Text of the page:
• STAR Peer Leadership Program: Young people that accept our challenge to join STAR (Students Talking About Relationships) come together in their schools and communities to design and implement awareness events that promote healthy relationships based on equality, respect, and trust.
  • Teen Symposium: At our annual symposium, students learn about dating violence and healthy relationships, engage in a dialogue about the issue, and are challenged to make a difference by joining our STAR peer leadership program. We also offer separate workshops for educators and counseling professionals.

STAR Chapter Locations

In 2016, STAR chapters operated out of these locations:

  • Alexander Hamilton High School/Middle School (Elmsford)
  • Hendrick Hudson High School (Montrose)
  • Hope's Door (Pleasantville)
  • Maria Regina High School (Hartsdale)
  • New Rochelle High School (New Rochelle)
  • Ossining High School (Ossining)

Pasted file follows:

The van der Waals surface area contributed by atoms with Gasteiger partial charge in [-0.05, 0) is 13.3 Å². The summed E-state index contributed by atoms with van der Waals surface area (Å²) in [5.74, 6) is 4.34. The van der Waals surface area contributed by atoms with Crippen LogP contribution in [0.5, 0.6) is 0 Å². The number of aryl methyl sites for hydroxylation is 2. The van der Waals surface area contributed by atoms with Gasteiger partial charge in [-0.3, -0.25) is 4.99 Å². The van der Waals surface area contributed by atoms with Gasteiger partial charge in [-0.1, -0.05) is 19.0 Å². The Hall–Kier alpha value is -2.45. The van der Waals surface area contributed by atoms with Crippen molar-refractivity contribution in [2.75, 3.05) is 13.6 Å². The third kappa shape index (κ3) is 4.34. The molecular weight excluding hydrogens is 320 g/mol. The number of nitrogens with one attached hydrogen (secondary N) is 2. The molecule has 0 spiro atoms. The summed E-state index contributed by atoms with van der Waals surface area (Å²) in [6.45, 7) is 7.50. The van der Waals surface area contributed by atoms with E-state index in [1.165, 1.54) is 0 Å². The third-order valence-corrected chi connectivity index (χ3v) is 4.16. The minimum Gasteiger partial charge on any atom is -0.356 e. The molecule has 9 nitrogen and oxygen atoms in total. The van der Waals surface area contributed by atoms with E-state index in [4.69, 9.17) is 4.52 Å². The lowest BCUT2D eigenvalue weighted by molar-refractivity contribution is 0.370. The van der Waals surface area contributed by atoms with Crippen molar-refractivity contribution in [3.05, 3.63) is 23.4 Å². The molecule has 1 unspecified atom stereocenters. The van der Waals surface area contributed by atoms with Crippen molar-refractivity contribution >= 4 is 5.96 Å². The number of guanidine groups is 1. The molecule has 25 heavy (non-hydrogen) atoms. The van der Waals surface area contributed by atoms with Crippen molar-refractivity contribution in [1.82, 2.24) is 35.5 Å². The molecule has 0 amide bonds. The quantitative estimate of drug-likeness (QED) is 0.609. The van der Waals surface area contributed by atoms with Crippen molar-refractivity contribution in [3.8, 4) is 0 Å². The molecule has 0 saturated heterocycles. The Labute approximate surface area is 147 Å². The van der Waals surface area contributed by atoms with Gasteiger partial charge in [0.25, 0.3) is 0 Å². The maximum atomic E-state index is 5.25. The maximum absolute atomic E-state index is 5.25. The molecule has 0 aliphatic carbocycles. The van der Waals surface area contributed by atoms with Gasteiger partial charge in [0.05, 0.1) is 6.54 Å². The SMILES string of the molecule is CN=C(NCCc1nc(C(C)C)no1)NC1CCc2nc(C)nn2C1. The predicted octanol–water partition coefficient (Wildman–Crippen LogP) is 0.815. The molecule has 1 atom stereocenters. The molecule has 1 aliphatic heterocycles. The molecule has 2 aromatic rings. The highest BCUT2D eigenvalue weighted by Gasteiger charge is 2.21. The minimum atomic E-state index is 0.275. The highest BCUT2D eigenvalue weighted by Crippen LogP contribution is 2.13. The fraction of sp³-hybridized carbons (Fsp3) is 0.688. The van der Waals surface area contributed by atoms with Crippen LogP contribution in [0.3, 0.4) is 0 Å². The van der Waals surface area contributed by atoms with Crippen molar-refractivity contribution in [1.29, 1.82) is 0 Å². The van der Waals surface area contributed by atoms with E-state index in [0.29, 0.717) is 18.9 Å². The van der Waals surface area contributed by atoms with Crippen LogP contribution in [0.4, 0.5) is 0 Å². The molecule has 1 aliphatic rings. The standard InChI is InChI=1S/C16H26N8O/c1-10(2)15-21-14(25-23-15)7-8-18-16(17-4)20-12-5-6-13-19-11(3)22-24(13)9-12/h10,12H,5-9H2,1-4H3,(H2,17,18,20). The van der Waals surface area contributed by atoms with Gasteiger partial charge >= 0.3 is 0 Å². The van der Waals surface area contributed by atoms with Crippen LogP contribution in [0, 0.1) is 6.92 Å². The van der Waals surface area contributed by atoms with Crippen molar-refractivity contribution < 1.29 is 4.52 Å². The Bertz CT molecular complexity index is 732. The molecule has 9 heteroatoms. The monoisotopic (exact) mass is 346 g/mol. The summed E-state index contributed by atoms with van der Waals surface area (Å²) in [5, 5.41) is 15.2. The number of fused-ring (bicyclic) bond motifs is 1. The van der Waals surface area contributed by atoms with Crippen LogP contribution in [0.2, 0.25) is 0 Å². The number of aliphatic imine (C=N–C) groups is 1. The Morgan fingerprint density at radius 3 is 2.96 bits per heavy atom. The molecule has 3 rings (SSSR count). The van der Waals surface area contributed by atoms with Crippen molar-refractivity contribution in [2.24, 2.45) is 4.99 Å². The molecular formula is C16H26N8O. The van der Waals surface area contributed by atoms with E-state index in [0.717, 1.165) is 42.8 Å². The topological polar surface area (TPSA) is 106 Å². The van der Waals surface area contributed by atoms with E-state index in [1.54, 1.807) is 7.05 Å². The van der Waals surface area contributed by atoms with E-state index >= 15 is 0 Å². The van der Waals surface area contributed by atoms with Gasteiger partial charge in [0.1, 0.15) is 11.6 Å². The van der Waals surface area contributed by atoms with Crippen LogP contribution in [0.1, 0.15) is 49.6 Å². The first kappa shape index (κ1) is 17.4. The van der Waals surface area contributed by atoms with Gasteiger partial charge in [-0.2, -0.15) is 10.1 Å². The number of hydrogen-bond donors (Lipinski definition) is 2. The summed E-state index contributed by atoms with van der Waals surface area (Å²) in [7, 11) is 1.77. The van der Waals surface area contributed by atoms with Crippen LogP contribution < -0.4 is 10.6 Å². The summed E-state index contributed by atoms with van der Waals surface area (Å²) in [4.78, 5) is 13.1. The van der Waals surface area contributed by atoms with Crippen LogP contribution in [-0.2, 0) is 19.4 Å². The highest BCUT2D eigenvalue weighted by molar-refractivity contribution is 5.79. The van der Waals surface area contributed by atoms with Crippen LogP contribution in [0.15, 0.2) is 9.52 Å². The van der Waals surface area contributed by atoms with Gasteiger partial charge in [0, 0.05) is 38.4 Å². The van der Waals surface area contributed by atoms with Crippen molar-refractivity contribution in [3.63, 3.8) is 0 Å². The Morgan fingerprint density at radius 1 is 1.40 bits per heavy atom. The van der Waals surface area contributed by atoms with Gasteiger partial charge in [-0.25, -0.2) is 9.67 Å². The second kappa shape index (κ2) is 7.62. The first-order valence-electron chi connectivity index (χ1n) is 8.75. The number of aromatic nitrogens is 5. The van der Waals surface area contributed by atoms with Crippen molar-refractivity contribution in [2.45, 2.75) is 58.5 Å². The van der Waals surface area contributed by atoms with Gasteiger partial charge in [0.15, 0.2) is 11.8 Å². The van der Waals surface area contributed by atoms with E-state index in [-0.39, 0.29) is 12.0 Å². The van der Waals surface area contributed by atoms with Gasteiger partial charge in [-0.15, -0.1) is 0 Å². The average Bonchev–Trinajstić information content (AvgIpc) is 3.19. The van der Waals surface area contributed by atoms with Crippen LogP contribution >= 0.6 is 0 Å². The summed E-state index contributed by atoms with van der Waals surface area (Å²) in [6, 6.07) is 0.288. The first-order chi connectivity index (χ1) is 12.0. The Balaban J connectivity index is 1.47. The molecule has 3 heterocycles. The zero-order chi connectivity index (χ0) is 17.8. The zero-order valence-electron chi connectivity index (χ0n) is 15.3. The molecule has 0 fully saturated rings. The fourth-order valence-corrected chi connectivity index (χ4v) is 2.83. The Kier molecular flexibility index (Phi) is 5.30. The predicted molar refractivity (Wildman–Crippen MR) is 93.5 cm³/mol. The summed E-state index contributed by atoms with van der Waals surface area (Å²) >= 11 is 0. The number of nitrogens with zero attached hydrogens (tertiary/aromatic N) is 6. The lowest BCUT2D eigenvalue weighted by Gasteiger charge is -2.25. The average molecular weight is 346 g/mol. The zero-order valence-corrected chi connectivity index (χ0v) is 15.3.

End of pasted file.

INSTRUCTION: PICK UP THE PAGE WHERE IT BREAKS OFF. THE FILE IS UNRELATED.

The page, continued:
• Scarsdale High School (Scarsdale)
  • The Ursuline School (New Rochelle)
  • Walter Panas High School (Cortlandt Manor)
  • Westlake High School (Mount Pleasant)
  • White Plains High School (White Plains)
  • Yorktown High School (Yorktown)

Follow us on social media:

Facebook    Twitter (@STARatHOPESDOOR)  Instagram (@StarAtHopesDoor)


Here are selected results of our work with teens in our community:

  • The number of teen victims who would tell no one about the abuse dropped from 25% to 16% - a decrease of 36%.
  • The number of teens who would tell a parent grew from 25% to 41% - an increase of 64%.
  • The number of teens who would tell a friend grew from 66% to 84% - an increase of 27%.

Acknowledging our Funders

We achieved our outcomes due to widespread support from private donors and these supporters:

  • Avon Foundation
  • Cappelli Foundation
  • CitiBank
  • County of Westchester
  • Eileen Fisher
  • Elizabeth G. Butler Angel’s Fund
  • HSBC
  • Junior League of Northern Westchester
  • MBIA Foundation
  • Ronald McDonald House Charities
  • St. Matthew’s Episcopal Church
  • Target
  • TJX Foundation
  • United Way
  • Verizon
  • Verizon Wireless
  • Westchester Community Foundation